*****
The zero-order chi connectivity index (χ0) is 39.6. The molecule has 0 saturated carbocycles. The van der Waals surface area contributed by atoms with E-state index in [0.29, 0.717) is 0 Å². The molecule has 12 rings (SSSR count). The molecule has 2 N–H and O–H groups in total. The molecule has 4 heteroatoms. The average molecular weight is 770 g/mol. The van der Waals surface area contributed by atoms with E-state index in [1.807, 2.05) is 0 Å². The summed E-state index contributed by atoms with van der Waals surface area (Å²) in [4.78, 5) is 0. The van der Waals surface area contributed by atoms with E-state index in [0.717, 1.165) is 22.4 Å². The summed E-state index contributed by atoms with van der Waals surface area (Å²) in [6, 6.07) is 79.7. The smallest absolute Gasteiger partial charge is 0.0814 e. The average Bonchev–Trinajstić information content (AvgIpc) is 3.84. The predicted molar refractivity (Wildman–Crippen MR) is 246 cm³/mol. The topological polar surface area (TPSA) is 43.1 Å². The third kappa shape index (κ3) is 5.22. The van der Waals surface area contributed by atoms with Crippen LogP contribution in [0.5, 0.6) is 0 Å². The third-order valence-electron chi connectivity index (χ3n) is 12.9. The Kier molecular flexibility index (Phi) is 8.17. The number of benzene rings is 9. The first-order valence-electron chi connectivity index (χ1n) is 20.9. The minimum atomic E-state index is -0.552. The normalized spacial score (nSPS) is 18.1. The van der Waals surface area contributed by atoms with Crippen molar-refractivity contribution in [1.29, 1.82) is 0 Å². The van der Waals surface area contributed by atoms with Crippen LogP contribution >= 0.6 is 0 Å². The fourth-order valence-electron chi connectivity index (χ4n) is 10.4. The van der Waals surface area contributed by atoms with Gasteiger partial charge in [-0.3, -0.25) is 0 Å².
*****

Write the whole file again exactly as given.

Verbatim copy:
The zero-order chi connectivity index (χ0) is 39.6. The molecule has 0 saturated carbocycles. The van der Waals surface area contributed by atoms with E-state index in [0.29, 0.717) is 0 Å². The molecule has 12 rings (SSSR count). The molecule has 2 N–H and O–H groups in total. The molecule has 4 heteroatoms. The average molecular weight is 770 g/mol. The van der Waals surface area contributed by atoms with E-state index in [1.807, 2.05) is 0 Å². The summed E-state index contributed by atoms with van der Waals surface area (Å²) in [4.78, 5) is 0. The van der Waals surface area contributed by atoms with E-state index in [0.717, 1.165) is 22.4 Å². The summed E-state index contributed by atoms with van der Waals surface area (Å²) in [6, 6.07) is 79.7. The smallest absolute Gasteiger partial charge is 0.0814 e. The average Bonchev–Trinajstić information content (AvgIpc) is 3.84. The predicted molar refractivity (Wildman–Crippen MR) is 246 cm³/mol. The topological polar surface area (TPSA) is 43.1 Å². The third kappa shape index (κ3) is 5.22. The van der Waals surface area contributed by atoms with Crippen LogP contribution in [0.5, 0.6) is 0 Å². The third-order valence-electron chi connectivity index (χ3n) is 12.9. The Kier molecular flexibility index (Phi) is 8.17. The number of benzene rings is 9. The first-order valence-electron chi connectivity index (χ1n) is 20.9. The minimum atomic E-state index is -0.552. The normalized spacial score (nSPS) is 18.1. The van der Waals surface area contributed by atoms with Crippen molar-refractivity contribution in [1.29, 1.82) is 0 Å². The van der Waals surface area contributed by atoms with Crippen LogP contribution >= 0.6 is 0 Å². The fourth-order valence-electron chi connectivity index (χ4n) is 10.4. The van der Waals surface area contributed by atoms with Gasteiger partial charge in [-0.3, -0.25) is 0 Å².